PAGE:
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The Book of Life

It makes little difference whether you’re a student, bartender, office worker, captain of industry, entrepreneur, or a new parent, most of us can do with a little inspiration from time to time.

Thanks to happenstance, I recently stumbled across a website that offers that in spades. It’s The Book of Life, and I have been hooked ever since.

It is not, I repeat not, a self-help site (I wouldn’t do that to anyone). As well, it doesn’t presume to tell you “how to think.” Rather, it simply introduces you to how others have thought about income, career, relationships, anxieties, and society as a whole.

Refreshingly unbiased, it discusses people and ideas in a fair and even manner—always concluding that we need to remain open and inspired about each topic, person, idea, and/or theory.

Some of it might come across more like a review of historical figures and topics you may (or may not) have studied in high school or university, but try to look past that. It doesn’t matter if your major was in philosophy or political science, most of us by nature grow quite forgetful. Refreshing what we once knew is a good way to have that stay with us, so that we can evolve and grow.

Recently, philosophy has made a sort of comeback, and it seems to be at the center of a lot of Internet buzz. And it is Stoicism that appears to be at the center of it all.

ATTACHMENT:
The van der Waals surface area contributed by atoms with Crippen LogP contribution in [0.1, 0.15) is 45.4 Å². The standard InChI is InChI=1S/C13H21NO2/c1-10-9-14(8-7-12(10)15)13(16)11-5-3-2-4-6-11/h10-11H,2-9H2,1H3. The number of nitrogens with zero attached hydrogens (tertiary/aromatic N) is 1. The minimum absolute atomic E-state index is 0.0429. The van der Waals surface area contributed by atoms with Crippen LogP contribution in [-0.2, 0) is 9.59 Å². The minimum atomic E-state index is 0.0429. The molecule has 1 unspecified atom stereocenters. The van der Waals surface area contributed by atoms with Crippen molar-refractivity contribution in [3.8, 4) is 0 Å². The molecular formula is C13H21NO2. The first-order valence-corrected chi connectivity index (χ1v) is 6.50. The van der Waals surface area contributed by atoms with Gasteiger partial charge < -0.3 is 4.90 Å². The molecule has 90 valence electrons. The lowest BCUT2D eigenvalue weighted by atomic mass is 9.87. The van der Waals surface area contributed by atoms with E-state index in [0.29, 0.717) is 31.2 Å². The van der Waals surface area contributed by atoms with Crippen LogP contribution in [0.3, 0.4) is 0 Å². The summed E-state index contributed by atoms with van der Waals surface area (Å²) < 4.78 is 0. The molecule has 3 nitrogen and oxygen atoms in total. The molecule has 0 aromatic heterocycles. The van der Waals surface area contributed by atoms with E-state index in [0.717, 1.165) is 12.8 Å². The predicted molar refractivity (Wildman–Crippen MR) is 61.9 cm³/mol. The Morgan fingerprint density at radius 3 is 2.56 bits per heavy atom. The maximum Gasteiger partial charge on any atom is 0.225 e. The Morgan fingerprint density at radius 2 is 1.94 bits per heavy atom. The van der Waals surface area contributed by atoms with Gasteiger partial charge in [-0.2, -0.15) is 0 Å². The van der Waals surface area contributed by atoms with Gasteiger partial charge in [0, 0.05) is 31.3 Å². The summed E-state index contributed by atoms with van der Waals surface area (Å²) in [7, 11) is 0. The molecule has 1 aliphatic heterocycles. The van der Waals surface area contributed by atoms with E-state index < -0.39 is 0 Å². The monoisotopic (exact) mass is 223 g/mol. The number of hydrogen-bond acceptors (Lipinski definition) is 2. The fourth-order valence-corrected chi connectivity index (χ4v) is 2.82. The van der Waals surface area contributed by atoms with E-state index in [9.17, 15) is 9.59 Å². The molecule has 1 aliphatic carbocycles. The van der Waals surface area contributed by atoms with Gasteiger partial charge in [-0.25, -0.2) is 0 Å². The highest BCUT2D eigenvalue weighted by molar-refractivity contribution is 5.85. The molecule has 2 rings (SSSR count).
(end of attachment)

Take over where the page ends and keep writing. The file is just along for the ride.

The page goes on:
(Perhaps painfully obvious to all, but I would nonetheless just like to point out that no matter how chaotic and/or difficult times seem in this increasingly hyper-intense world of ours, they are absolutely nothing when compared to what people had to endure in ancient Greece and Rome.)

The Stoics had a very sobering way of dealing with anxiety, anger, pain, and detriment. They encouraged facing it in a more pure and honest way, instead of coddling it with positivity—or, as if often the case now, with prescription medicines. While certainly more difficult, it is also all the more fulfilling on the other side.

If they knew at the time that in the future people would just pop pills to suppress/control their feelings and emotions, the temptation to off themselves (suicide was regularly encouraged) then and there at the very idea of people living without some sort of misery in their life would prove almost too strong to resist.

If you don’t find the Stoics appealing to you or your sensibilities, not to worry as there are numerous introductions to other famous philosophers and thinkers, even Eastern philosophy (below). And for those with little passion (or time) for reading, each section is accompanied by a brief video at the conclusion (like below) of each section.